SODO Steps Up: Allison & Ross Fine Art Services

 

Story: Jim Meyers

 

 

By now, you may have heard that there is a pandemic shaking the world to its foundations. As you are also likely aware, we humans are an incredibly adaptive and resilient lot. While the medical world pours its resources into finding a vaccine and improving outcomes for those infected with this new disease, it’s not surprising that the rest of us are forging ahead, seeking  tirelessly and instinctively to find our new normal. The show must go on after all.

Perhaps nowhere is this impetus to forge ahead so present as in the business community. After a few weeks of uncertainty way back in February and March of 2020, businesses, as always, began seeking out opportunities. Primary amongst those was for basic survival in this new normal. But there was also a glimpse of something more; the underlying community that holds our city – and indeed out world – together. It came in the form of people coming together to fill the void left by a unprecedented spike in demand for PPE. The retooling for many businesses to step up and take part in the effort to supply our essential medical workers with the personal protective equipment they needed was particularly evident here in SODO, the home to much of Seattle’s manufacturing muscle.

I recently spoke with a few of the SODO businesses that took the initiative to step up in a time of need, and this series is about them, with a short set of questions aimed at discovering why. While some manufacturers simply modified what they already did to step in, others, like our first featured business, Allison & Ross fine Art Services, moved into an entirely new paradigm, just to be able to help in a time of need. From pure philanthropy, to lasting shifts in business plans, these SODO businesses stepped up to make a difference.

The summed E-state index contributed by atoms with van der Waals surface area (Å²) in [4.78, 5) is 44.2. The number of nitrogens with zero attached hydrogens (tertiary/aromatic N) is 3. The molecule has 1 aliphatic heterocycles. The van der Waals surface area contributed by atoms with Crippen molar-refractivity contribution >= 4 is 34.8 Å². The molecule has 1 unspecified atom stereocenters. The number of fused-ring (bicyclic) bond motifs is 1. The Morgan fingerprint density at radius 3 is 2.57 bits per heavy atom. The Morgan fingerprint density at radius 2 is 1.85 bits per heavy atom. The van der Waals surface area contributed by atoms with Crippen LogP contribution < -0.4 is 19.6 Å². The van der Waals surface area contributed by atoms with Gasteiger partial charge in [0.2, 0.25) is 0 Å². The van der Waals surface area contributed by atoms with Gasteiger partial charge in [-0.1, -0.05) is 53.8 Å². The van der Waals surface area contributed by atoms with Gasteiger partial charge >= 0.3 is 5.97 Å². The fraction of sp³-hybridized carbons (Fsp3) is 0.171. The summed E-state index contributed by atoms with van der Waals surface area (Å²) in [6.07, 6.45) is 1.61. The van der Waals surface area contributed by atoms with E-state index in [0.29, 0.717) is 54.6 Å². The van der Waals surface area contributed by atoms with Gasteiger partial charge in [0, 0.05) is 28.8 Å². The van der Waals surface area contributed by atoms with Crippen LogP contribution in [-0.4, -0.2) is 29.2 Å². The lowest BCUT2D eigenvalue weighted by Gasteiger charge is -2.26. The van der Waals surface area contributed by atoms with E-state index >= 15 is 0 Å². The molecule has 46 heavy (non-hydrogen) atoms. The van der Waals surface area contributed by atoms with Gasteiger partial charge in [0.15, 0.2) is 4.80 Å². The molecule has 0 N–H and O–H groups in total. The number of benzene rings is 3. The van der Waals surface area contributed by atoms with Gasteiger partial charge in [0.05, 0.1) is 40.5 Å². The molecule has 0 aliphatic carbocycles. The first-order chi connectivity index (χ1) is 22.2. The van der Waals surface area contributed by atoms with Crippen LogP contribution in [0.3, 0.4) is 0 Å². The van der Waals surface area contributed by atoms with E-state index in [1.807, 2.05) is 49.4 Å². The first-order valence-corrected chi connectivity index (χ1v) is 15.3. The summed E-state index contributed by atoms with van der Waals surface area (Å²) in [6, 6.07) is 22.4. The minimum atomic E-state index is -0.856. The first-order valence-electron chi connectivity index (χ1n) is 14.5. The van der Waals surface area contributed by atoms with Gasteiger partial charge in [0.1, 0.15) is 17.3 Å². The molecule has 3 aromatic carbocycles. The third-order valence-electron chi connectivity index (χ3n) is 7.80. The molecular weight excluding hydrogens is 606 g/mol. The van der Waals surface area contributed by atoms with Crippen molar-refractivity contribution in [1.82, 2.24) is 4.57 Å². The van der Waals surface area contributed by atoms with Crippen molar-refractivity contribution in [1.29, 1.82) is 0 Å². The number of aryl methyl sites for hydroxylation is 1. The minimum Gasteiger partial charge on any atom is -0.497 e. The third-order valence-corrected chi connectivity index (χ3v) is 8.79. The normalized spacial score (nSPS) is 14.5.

SODO Step-Up: A conversation with Carey Ross, Owner and Co-Founder of Allison & Ross Fine Art Services.


For those that might mistake you for just a frame shop, can you tell me a bit about the breadth of your services and who your customers are?
At Allison & Ross, our mission for the last 40 years has been to provide every service our clients might need to protect and enjoy their art. This includes framing, but also art maintenance and conservation, transportation, installation, art documentation, and collections management. We work with art in all mediums, from small-scale 2D works like paintings and drawings, to large- scale 3D sculptures and mixed-media pieces. Our clients also run the gamut—we work with private collectors, museums, galleries, and interior designers, and with large corporate clients
and healthcare providers including Swedish Health Services and Seattle Cancer Care Alliance.

 

How and when did you get involved in making PPE? What was the genesis?
In April, soon after the lockdown took effect, we decided to turn our art fitting area (the clean side of our shop where we do art conservation and place art in finished frames) into a production zone for emergency face shields. This was the moment when there was a critical PPE shortage in Seattle, and we felt compelled to help, especially because we already had many of the tools and supplies needed. It was something tangible we could do to help when our community was in a moment of crisis. We reached out to one of our corporate clients, F5, who generously donated funds to help us with the cost of materials and labor. All told, we donated over 400 emergency face shields to local hospitals and medical centers, and nearly 100 more to Black Lives Matter Seattle-King County for their silent march on June 12.